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19,000 unaccompanied migrant children have come to Tenn. since 2015; most ended up with family

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19,000 unaccompanied migrant children have come to Tenn. since 2015; most ended up with family

Jun 11, 2024 | 6:00 am ET
By Adam Friedman
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19,000 unaccompanied migrant children have come to Tenn. since 2015, most ended up with family
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Migrant children coming to Tennessee are ending up primarily in Davidson and Rutherford Counties. (Photo: John Partipilo)

Almost 19,000 unaccompanied migrant children have crossed the United States border and ended up in Tennessee since 2015.

Most of the children coming to the state have been placed with family members like a parent or sibling, with a vast majority arriving since the coronavirus pandemic.

The placement of unaccompanied migrant children made headlines in Tennessee three years ago when news reports emerged of the abuse of some of the children placed in a Chattanooga facility.

There were also news reports of a late-night flight to Chattanooga transporting children to Tennessee around the same time, prompting many state Republican leaders to express concern over the lack of transparency from the federal government about the children’s presence.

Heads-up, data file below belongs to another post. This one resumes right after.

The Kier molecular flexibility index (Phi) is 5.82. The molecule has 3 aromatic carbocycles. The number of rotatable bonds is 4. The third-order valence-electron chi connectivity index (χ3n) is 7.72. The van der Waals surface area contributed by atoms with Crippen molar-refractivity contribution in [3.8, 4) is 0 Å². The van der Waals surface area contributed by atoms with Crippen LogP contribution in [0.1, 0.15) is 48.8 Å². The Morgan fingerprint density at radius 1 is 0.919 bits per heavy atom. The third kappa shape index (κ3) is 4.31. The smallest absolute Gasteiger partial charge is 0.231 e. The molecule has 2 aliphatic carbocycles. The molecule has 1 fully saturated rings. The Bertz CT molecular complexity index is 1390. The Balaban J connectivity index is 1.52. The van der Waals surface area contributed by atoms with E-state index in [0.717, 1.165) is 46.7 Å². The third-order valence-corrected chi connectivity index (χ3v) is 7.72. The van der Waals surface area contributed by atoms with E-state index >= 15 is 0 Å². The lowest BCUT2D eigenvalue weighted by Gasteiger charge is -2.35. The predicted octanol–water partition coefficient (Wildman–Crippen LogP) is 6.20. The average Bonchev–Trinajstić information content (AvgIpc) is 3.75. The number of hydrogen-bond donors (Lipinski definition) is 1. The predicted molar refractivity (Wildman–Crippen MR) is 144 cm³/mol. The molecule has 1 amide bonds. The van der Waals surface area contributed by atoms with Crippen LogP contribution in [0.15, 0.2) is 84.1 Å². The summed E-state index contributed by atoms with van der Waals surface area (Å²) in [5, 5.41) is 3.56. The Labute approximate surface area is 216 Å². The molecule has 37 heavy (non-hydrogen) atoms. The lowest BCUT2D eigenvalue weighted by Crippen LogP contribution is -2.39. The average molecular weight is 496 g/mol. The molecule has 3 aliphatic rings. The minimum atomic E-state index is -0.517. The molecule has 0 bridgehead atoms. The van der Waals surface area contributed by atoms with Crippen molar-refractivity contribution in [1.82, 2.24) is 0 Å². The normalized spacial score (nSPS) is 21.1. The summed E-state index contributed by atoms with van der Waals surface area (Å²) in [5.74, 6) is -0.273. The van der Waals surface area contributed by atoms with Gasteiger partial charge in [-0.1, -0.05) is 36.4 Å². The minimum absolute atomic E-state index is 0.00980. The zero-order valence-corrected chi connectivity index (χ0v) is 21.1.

The unaccompanied children have ended in many of the state’s counties, but slightly less than half have ended up in the two Middle Tennessee counties home to Nashville (6,926 children) and Murfreesboro (1,112).

This data comes from New York Times obtained from the U.S. Department of Health and Human Services after filing a lawsuit. It was released to the public at the end of the year. The data covers documented unaccompanied minors crossing the border between Jan. 1, 2015, and May 28, 2023.

The Times used this information to publish a series of stories revealing how many of the children who crossed the border without their parents ended up working in brutal jobs, such as food processing plants making Cheetos and Lucky Charms, often in violation of child labor laws. In Tennessee, The Times discovered a 12-year-old migrant child working as a roofer.

The newspaper’s articles were honored with the Pulitzer Prize for investigative reporting in May.

The placing of migrant children

Since 2021, nearly 400,000 children have crossed the U.S. border without their parents, with most fleeing countries suffering from economic turmoil.

A vast majority of these children are from Guatemala, Honduras, and El Salvador. This trend is also reflected in Tennessee, where 96% of the unaccompanied migrant children come from those three countries.